Five years ago today marked a significant moment in the history of particle physics. Many of us were in the CERN auditorium. Many more, almost a billion people around the world, watched the seminar remotely.
What a day that was, the culmination of years of hard work by thousands of physicists, engineers and technicians, and what a long way we’ve come since then. Back on 4 July 2012, both ATLAS and CMS were nudging the 5-sigma threshold required to announce the discovery of a new particle. Taken together it was clear that we had a wonderful discovery on our hands. Nevertheless, our language was rightly cautious. CERN’s press release went out with the title: CERN experiments observe particle consistent with long-sought Higgs boson. That’s hardly earth-shattering language, but the global media were a little bit more upbeat, as I recall.
The initial discovery was based on a sample of just a few hundred Higgs candidates for each experiment. That was enough to tell us that a Higgs-like particle existed, and that it had a mass of around 125 GeV, but not much else. It was our first glimpse of a fascinating new physics landscape waiting to be explored. Five years on, the exploration is well under way. We have thousands of Higgs bosons in our data samples now. With this new data, ATLAS and CMS have made excellent progress in measuring the properties of the new particle, and understanding how it couples to a range of fundamental particles.
The Higgs boson is not just another particle; it is special and profoundly different from all other elementary particles observed so far. And the Brout-Englert-Higgs mechanism is remarkably linked to the least known part of the Standard Model and to some of the most important outstanding problems in particle physics today (flavour, naturalness, vacuum stability). Thus, the discovery of the Higgs boson opens new paths of exploration, provides a privileged door into new physics, and calls for a very broad experimental programme which will extend for decades. Over the coming years, the LHC experiments will continue to measure the properties of this particle with increasing precision, they will search for rare, exotic and forbidden decays, and they will look for additional Higgs bosons. It has been a fascinating five years, and we’re still just at the beginning.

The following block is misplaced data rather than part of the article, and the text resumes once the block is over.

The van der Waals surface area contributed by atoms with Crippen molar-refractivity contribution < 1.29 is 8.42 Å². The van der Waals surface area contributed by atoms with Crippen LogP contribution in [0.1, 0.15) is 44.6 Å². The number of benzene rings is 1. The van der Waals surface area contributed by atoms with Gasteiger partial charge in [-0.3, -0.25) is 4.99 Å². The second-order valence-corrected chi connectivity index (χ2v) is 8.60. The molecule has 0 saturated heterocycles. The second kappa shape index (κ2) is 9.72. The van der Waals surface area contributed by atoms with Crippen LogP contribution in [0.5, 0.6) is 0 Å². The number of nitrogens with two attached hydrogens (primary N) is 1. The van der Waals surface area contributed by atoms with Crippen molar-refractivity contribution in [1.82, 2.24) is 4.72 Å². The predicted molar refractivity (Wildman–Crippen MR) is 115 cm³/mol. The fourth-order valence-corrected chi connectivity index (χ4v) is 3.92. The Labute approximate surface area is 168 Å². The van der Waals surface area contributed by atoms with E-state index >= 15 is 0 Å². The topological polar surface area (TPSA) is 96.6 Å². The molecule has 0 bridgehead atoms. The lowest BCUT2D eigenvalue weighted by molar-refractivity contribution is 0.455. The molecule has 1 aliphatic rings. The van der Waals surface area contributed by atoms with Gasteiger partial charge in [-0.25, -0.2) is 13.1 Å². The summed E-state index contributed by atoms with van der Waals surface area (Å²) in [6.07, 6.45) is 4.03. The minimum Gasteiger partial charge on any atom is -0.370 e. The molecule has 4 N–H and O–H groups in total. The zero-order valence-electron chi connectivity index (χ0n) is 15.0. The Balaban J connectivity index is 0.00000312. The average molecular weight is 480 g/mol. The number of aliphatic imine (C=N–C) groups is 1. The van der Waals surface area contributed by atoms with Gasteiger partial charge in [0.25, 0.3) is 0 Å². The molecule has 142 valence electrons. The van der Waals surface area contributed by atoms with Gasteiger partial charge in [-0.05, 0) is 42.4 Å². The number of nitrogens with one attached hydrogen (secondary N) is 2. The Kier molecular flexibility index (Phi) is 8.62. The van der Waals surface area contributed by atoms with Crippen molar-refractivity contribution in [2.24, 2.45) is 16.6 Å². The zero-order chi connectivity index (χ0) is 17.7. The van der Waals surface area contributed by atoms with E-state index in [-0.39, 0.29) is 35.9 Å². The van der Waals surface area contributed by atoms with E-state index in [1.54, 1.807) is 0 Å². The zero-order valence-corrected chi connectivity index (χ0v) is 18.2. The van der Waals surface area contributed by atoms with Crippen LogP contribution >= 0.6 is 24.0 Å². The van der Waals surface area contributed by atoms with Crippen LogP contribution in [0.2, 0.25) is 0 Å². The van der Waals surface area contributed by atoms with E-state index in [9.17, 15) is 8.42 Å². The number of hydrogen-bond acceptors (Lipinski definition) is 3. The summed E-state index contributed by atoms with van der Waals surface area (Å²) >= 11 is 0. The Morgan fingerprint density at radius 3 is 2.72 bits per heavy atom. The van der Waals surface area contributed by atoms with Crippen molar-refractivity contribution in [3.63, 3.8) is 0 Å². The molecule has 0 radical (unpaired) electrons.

The Bulletin this week asks: ‘where were you the day the Higgs boson discovery was announced?’ Well, I will never forget where I was. I was in the CERN auditorium where I had the privilege of presenting the result of the ATLAS experiment, together with Joe Incandela representing CMS, on behalf of the thousands of people who had contributed for years to the development, construction and operation of the unprecedented LHC accelerator, detectors and computing. It will forever be a highlight of my life. Happy birthday Higgs boson!